(Corrects the direction of the yen in the second paragraph.)
Feb. 9 (Bloomberg) -- The euro declined the most since July versus the dollar after European Central Bank President Mario Draghi said a strong currency could slow the region’s economic recovery, lifting bets the bank may lower interest rates.
The yen gained against the greenback for the first time in 13 weeks as the Bank of Japan governor said he will step down early, accelerating a transition that may aid the prime minister’s plan for monetary easing. The BOJ will meet on Feb. 14. The 17-nation euro fell against all but two of its 16 most-traded peers this week as Italian and Spanish bonds slumped amid political turmoil, damping demand for the currency.
“The euro correction is probably long overdue,” Greg Anderson, New York-based head of Group of 10 currency strategy at Citigroup Inc., said yesterday in a telephone interview. “The market bought into the theme that the ECB is going to be the tightest of the G-4 central banks because they won’t do anything while everyone else does quantitative easing. What Draghi did changed the psychology a bit.”
The Federal Reserve, ECB, BOJ and Bank of England comprise the G-4.
The euro declined 2 percent to $1.3366 this week and touched $1.3353 yesterday, its weakest level since Jan. 25. The loss was the euro’s biggest drop since the five days ended July 6. The shared currency fell 2.2 percent to 123.88 yen. The yen depreciated 0.1 percent to 92.88 per dollar after touching 94.06 on Feb. 6, its lowest level since May 5, 2010.
The Brazilian real was the biggest winner among major currencies this week, climbing 0.8 percent to 1.9727 per dollar. Sweden’s krona fell the most, decreasing 2.2 percent to 6.4479 per dollar.
Futures traders increased their bets that the euro will gain against the U.S. dollar, figures from the Washington-based Commodity Futures Trading Commission show. The difference in the number of wagers by hedge funds and other large speculators on an advance in the euro compared with those on a drop -- so-called net longs -- was 37,952 on Feb. 5, compared with net longs of 27,472 a week earlier.
Net-wagers the yen will fall against the dollar decreased, pushing net-shorts to 68,413.
The euro, which touched a 14-month high of $1.3711 on Feb. 1, has been the best performer this year among 10 developed-market currencies tracked by Bloomberg Correlation-Weighted Indexes, gaining 2 percent. The yen weakened the most, 6.6 percent, and the dollar increased 0.6 percent.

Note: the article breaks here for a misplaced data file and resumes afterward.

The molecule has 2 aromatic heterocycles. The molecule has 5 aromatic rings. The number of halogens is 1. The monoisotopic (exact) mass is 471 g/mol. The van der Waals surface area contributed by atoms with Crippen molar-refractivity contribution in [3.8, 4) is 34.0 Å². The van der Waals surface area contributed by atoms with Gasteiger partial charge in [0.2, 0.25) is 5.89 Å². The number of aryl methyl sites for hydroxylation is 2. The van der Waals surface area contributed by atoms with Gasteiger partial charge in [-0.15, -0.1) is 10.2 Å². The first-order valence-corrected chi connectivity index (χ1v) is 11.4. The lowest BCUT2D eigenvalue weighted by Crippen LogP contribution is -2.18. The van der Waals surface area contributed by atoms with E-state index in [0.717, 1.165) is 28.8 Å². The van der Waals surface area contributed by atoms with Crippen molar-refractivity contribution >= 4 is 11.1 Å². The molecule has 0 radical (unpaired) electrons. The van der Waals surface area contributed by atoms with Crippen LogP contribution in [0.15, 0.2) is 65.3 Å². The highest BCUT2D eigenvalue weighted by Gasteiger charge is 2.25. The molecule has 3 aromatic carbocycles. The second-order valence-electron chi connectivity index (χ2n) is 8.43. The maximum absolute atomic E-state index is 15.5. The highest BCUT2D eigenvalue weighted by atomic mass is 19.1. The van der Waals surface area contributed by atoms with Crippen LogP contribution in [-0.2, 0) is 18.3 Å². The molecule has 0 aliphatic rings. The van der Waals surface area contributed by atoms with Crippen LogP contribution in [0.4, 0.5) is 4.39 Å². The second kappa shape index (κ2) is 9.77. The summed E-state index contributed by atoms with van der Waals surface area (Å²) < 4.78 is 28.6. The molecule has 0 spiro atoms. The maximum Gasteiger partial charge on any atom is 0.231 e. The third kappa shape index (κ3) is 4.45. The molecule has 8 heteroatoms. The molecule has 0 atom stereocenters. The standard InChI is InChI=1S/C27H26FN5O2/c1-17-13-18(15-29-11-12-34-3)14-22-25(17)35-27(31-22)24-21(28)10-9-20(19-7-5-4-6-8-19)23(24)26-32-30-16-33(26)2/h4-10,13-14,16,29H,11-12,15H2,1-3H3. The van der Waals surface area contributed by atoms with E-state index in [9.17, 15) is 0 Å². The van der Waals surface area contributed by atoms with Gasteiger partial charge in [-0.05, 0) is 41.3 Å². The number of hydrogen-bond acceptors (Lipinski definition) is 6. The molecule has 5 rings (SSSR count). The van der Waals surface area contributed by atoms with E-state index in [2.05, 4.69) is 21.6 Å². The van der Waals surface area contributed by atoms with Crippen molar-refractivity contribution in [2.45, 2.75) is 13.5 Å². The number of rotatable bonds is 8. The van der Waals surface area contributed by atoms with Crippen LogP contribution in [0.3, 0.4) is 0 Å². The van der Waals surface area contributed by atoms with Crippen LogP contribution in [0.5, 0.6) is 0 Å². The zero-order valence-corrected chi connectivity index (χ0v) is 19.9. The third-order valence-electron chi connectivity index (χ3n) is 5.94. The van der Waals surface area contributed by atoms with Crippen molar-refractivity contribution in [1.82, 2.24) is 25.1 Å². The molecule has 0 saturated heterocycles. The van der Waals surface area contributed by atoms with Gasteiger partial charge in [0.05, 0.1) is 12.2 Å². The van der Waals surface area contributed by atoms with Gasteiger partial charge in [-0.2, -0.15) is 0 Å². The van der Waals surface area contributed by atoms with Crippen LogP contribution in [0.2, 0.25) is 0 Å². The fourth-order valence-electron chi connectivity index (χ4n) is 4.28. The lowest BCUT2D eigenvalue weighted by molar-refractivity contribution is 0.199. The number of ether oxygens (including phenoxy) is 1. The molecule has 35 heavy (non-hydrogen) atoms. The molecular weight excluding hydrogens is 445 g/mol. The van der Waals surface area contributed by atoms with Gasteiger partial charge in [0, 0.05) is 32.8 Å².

The shared currency dropped as Spanish Prime Minister Mariano Rajoy faced calls to resign after newspaper reports alleged he accepted illegal cash payments, and as a poll showed former Italy Premier Silvio Berlusconi closing the gap on front-runner Pier Luigi Bersani even as he appeals a four-year prison sentence for tax fraud.
Spain’s 10-year bond yield climbed to 5.52 percent, the highest since Dec. 11, and Italian 10-year yields reached 4.63 percent, highest since Dec. 14.
The British pound rose the most in two years this week versus the euro amid bets the Bank of England will refrain from extending its stimulus program in contrast to its European counterpart.
Future BOE Governor Mark Carney, the current chief of the Bank of Canada, said on Feb. 7 that current monetary policy may be enough to help the economy, while the ECB’s Draghi said the region’s policy may “remain accommodative.”
“We might see a stronger sterling against the euro,” Eimear Daly, a currency-market analyst at Monex Europe Ltd. in London, said in a Feb. 8 interview. “The market had priced in aggressive easing from Carney and they were probably disappointed. The move was compounded by what we saw from Draghi.”
Sterling appreciated 2.7 percent to 84.59 pence per euro this week, its biggest five-day drop since January 2011. The pound gained 0.7 percent to $1.5796.
Australia’s dollar decreased for a fourth week, the longest stretch since June, after the Reserve Bank cut its economic growth and inflation forecasts, fanning expectations it will lower interest rates.
The RBA predicted “below trend” 2013 growth of about 2.5 percent, compared with around 2.75 percent forecast in November. Consumer prices will rise 3 percent in the year to June 2013, compared with the 3.25 percent increase forecast three months earlier, the central bank said.
That statement from the RBA followed comments it make on Feb. 5 that the nation’s inflation outlook “would afford scope to ease policy further.”
“The reduction in growth and inflation forecasts is a cause for concern,” Takuya Kawabata, an analyst at Gaitame.com Research Institute Ltd. in Tokyo, a unit of Japan’s largest currency margin company, said yesterday. “The recent weakness in the Australian dollar in part stems from speculation of a rate cut by the RBA.”
The so-called Aussie declined 0.9 percent to $1.0318 after falling to $1.0256 yesterday, its lowest level since Oct. 23. The New Zealand dollar fell 1.1 percent to 83.57 U.S. cents.
To contact the reporter on this story: Joseph Ciolli in New York at firstname.lastname@example.org
To contact the editor responsible for this story: Dave Liedtka at email@example.com